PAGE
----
2 cups water
3 tablespoons shoyu
2 tablespoons sake
1/2 teaspoon sugar
1 teaspoon Red Boat fish sauce

Mix the cornstarch, pork and shrimp together. Set aside. In a small saucepan, combine liquid ingredients and add mushrooms. Bring to a simmer and simmer for 5 minutes. Remove mushrooms and finely chop for stuffing. Reserve mushroom cooking water. Combine all vegetables, mushrooms and meats, season with 2 tablespoons of the mushroom cooking water that has been reduced by half. Set aside to cool.
Dumpling Filling

From here, the assembly goes painfully slowly if you are me, and it goes quickly if you are one of those dexterous people. You can see that the filling I use is a coarser texture and it not as agglomerated as many commercial versions, I like the texture and the way the flavors are not all mashed together in a food processor. In any event, except for the over-developed gluten and thickness, it was a lot easier to work with fresh wrappers. They folded and sealed much better and once I get the kneading down, this is the way to go. Here they are all in all their rustic, irregular glory.
Into the pool everyone

The process from here, is pretty straightforward as well. I used a very good non-stick pan, I like the Bialetti pans, best non-stick I have found. A little oil to brown the bottoms of the dumplings, then once brown, throw in about 1/4 cup of water and cover to steam.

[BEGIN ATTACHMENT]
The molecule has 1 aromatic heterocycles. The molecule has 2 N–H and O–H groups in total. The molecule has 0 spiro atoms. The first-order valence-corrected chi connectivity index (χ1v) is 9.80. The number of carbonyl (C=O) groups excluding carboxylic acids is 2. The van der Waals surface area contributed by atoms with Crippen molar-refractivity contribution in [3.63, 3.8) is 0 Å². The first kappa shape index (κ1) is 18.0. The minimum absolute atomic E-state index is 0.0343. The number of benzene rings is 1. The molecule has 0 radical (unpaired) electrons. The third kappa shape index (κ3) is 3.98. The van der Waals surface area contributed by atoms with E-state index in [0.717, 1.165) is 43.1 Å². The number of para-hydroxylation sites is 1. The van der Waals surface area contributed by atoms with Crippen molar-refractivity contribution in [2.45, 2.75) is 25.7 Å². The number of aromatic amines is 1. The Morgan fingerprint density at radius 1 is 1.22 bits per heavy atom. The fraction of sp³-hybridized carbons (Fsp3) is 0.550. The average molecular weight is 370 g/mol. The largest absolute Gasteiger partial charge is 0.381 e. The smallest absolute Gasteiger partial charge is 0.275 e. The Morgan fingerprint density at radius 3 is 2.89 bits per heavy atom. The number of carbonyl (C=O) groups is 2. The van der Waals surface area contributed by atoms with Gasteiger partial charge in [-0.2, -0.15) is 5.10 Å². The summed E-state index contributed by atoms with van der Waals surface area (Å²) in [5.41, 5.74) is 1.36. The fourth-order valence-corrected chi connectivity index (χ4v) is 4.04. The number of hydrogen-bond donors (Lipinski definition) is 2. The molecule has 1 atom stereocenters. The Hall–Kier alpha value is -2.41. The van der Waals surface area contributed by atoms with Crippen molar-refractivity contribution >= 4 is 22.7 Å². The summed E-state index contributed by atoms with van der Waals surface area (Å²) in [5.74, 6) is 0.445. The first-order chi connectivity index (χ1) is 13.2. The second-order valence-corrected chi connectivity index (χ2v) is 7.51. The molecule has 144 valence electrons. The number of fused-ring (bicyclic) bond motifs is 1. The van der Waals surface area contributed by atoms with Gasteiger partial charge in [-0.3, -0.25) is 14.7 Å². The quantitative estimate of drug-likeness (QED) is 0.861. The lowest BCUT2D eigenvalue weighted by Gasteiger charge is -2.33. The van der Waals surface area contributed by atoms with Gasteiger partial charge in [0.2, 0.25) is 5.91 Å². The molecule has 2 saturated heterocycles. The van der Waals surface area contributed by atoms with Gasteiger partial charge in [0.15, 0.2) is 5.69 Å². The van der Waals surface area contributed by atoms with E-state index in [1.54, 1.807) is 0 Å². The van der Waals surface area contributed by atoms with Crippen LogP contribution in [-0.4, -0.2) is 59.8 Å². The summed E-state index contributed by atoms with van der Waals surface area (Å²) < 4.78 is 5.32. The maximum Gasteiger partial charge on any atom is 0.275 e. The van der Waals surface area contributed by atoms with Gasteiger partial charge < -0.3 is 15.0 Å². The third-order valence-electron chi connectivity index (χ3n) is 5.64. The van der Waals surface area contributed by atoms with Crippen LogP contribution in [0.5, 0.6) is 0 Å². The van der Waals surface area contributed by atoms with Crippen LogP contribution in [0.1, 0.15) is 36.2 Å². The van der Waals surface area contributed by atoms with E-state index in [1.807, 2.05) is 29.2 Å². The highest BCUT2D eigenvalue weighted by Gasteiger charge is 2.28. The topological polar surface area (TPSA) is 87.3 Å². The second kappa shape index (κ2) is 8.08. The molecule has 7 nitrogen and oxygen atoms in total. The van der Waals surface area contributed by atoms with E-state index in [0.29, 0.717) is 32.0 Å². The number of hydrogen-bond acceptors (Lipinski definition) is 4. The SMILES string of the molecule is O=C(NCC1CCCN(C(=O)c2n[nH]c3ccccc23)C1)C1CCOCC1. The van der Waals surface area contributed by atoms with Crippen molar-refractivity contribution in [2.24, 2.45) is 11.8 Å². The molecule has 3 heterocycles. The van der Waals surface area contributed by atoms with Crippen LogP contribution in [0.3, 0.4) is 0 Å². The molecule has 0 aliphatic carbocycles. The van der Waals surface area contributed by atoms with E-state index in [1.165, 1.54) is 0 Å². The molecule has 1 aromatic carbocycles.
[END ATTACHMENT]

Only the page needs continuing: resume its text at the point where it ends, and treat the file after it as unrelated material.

Browning nicely

I ended up using two pans, and this went pretty quickly. The overall cook went exactly as expected and the dumpling skins cooked up as expected. Despite their obviously excessive thickness. I also think I don't like the folds on my gyoza, won't do that again. Still, it was good food.
Gyoza, Kimchi, Rice and Dip

A nice dipping sauce was assembled using the mushroom cooking water, some vinegar and a little extra sugar, and a dash of sesame oil to add body. Some chopped green onions were added as well. On the plate, you can see I drizzled some Togarashi Rayu oil over the gyoza, I also decided some kimchi and rice was in order. I love the sweet/salty/savory/heat that rolls through the palate with these combinations of foods. The kimchi also brings sour and crunchy to the plate, really hitting all of what we love in food to the plate.
In Section

'Here you can see the thickness, this is actually acceptable for things such as potstickers, but, I prefer a thinner skin for gyoza. Still, the texture was excellent and the flavor was right there. The overall taste was balanced with the vegetables being up front and center, the meat added depth and complexity. Overall, this was delicious, the next batch, I know just where to go.